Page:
One Maid's Mischief

One Maid's Mischief

by George Manville Fenn
     
 

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ONE OF HER VICTIMS.

Seven o'clock in the morning, and _chee-op--chee-op--chee-op--chirrup--
pee-yew_--a splendid thrush waking the echoes with his loud notes; the
blackbirds down in the copse whistling a soft love-song to their silent
mates, waiting in their cup-like nests for the first chip of the
blotched eggs; Coelebs, the chaffinch,… See more details below

Overview

ONE OF HER VICTIMS.

Seven o'clock in the morning, and _chee-op--chee-op--chee-op--chirrup--
pee-yew_--a splendid thrush waking the echoes with his loud notes; the
blackbirds down in the copse whistling a soft love-song to their silent
mates, waiting in their cup-like nests for the first chip of the
blotched eggs; Coelebs, the chaffinch, pouring down tinkling strains
from the pink-blossomed apple-trees; while the larks high above the
young corn and clover, twittered their joyous hymn in rivalling accord
to the May-morning sun. The dew lay heavy and cold upon the tawny,
sweet-scented wallflowers, and the freshness of feeling in the shade
whispered that the silvery whiteness of their hues was not far removed
from frost.

So thought the Reverend Arthur Rosebury, as he stood contemplating the
flower-beds in front of the quaint old Rectory, whose windows were
framed in the opening blossoms of a huge snaky-stemmed wistaria, one of
which windows--his own--was wide open, and had been for an hour, while
its fellow over the little drawing-room was delicately draped in snowy
dimity.

Geraniums formed the subject of the Reverend Arthur's contemplation as
he stood upon the closely-shaven, dewy lawn; and he had just come to the
conclusion that he had better wait another week before filling his beds
with the scarlet trusses, when there was the sharp sound of brass rings
upon a rod. The dimity curtains were drawn aside, the casement window
was opened and carefully hooked back, and the kit-cat living portrait of
a pleasant plump little woman of about forty appeared in the frame.

"Arthur, I'm sure you are getting your feet wet," she chirped.

The tall, very thin curate of Little Magnus looked dreamily up at the
window, and then down at his feet, stooping a good deal to obtain a
nearer view. Slowly rising, he looked up at the window again, took off
his soft felt hat, smoothed his thin grey hair, and said slowly:

"No, my dear, I think not."

"But I'm sure you must be, Arthur; it's a very heavy dew?" cried the
little lady, emphatically.

"Yes, my dear Mary," he replied, in a slow, deprecating way, "it is a
very heavy dew, but I have got on my goloshes."

"Ho!" exclaimed the little lady, and she disappeared.

The Reverend Arthur Rosebury began to make a peculiar humming noise,
somewhat suggestive of a large bumble-bee trying to practise a chant,
which was his idea of singing, and was walking slowly off towards a
laurel-shaded walk when the little lady once more appeared at the
window.

"Arthur!"

"Yes, my dear Mary?"

"Don't you go far away; breakfast won't be long."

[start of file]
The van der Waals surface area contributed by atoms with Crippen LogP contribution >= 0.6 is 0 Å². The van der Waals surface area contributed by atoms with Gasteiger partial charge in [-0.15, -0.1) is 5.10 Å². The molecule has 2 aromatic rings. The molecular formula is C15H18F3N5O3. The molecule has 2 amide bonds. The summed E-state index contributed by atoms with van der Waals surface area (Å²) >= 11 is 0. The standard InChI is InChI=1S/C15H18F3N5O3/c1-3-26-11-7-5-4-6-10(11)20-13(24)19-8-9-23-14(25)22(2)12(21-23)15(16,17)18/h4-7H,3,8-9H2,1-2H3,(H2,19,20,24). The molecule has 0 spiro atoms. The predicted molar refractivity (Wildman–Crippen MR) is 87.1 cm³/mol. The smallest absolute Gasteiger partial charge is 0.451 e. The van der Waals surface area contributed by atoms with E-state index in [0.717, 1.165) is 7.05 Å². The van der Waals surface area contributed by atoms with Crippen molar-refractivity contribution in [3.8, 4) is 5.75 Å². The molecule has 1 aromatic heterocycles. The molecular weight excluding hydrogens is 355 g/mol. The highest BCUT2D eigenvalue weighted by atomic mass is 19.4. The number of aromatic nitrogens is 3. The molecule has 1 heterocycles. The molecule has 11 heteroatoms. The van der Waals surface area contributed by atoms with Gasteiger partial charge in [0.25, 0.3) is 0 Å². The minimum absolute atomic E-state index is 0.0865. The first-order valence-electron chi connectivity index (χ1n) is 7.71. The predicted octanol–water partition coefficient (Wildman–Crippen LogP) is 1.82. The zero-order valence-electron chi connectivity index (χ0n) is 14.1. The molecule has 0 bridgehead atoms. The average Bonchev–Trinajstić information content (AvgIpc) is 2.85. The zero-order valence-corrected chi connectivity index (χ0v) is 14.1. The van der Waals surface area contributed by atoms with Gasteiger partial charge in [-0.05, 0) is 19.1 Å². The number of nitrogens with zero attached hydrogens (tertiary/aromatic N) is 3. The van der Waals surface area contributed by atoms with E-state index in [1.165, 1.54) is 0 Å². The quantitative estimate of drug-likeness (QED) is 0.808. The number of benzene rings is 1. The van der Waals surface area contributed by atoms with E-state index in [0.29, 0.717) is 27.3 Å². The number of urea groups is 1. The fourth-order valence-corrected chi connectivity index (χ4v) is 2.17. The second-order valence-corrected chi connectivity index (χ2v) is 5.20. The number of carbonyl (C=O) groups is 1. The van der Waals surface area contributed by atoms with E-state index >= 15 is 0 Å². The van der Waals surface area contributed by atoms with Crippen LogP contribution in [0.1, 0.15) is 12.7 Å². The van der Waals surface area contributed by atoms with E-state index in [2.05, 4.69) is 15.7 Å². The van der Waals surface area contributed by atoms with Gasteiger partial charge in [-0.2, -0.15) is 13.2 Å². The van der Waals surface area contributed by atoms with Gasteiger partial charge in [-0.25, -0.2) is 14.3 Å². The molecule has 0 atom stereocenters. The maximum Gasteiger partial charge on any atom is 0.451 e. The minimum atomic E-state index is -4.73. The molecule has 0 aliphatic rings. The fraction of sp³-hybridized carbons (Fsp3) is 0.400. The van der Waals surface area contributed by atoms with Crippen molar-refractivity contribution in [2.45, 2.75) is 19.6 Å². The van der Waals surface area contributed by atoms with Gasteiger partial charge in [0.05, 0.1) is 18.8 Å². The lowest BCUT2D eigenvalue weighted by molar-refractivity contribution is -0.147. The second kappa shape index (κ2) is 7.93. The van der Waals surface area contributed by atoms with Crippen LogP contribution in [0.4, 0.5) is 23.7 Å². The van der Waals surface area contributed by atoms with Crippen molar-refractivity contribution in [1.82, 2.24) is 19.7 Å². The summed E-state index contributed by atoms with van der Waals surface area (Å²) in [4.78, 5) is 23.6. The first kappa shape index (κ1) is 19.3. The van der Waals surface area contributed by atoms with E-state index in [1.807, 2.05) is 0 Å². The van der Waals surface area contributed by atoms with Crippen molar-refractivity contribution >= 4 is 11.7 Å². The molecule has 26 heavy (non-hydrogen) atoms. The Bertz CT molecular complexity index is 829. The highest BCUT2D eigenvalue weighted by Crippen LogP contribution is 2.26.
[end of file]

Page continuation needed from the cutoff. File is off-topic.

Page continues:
"No, my dear Mary."

"Where shall you be?"

"Down by the bees."

"You'll come when I whistle?"

"Yes, my dear Mary."

The lady disappeared once more, and the curate of Little Magnus went
slowly and deliberately down the garden of the Rectory, where he had
been for many years resident; the wealthy rector, who was a canon of
Dunchester, finding a sermon or two a year nearly all he could give to
the little parish.

The bees were visited, both those dwelling in the round-topped,
old-fashioned straw hives and the occupants of the modern square boxes,
cunningly contrived to enable the proprietor to commit honied burglaries
without adding bee-murder to the offence.

The bees were as busy as those immortalised by Dr Watts, and coming and
going in the bright sunshine, making a glorious hum in a snowy
cherry-tree close at hand, and suggesting to the curate's mind ample
supplies of the cloying sweet, about five hundredweights of which he
hoped to sell at a shilling a pound.

The Reverend Arthur went slowly away, smiling in his heart--he rarely
smiled visibly--happy and thankful for his lot; opened the white gate in
the tall green hedge, and after closing it carefully, began to walk
across the drenched grass, a couple of soft-eyed, mousy-skinned Alderney
cows slowly raising their heads to stare at him, munching the grass the
while, and then coming to meet him, lowing softly.

"Ah, Dewnose! Ah, Bessy," he said, pulling the great flapping ears of
each in turn, and inhaling the puffs of warm, sweet-scented breath as he
passed, the cows watching him for a few moments, and then, evidently
thinking fresh dewy grass preferable to the best of curates, they
resumed their quiet "crop crop" of the verdant meal.

The meadow crossed, another gate led back into the garden, where a long
glass-house stood with open door inviting the Reverend Arthur to enter
and breathe the warm, deliciously-scented air.

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Product Details

ISBN-13:
2940012769275
Publisher:
SAP
Publication date:
07/19/2011
Sold by:
Barnes & Noble
Format:
NOOK Book
File size:
0 MB

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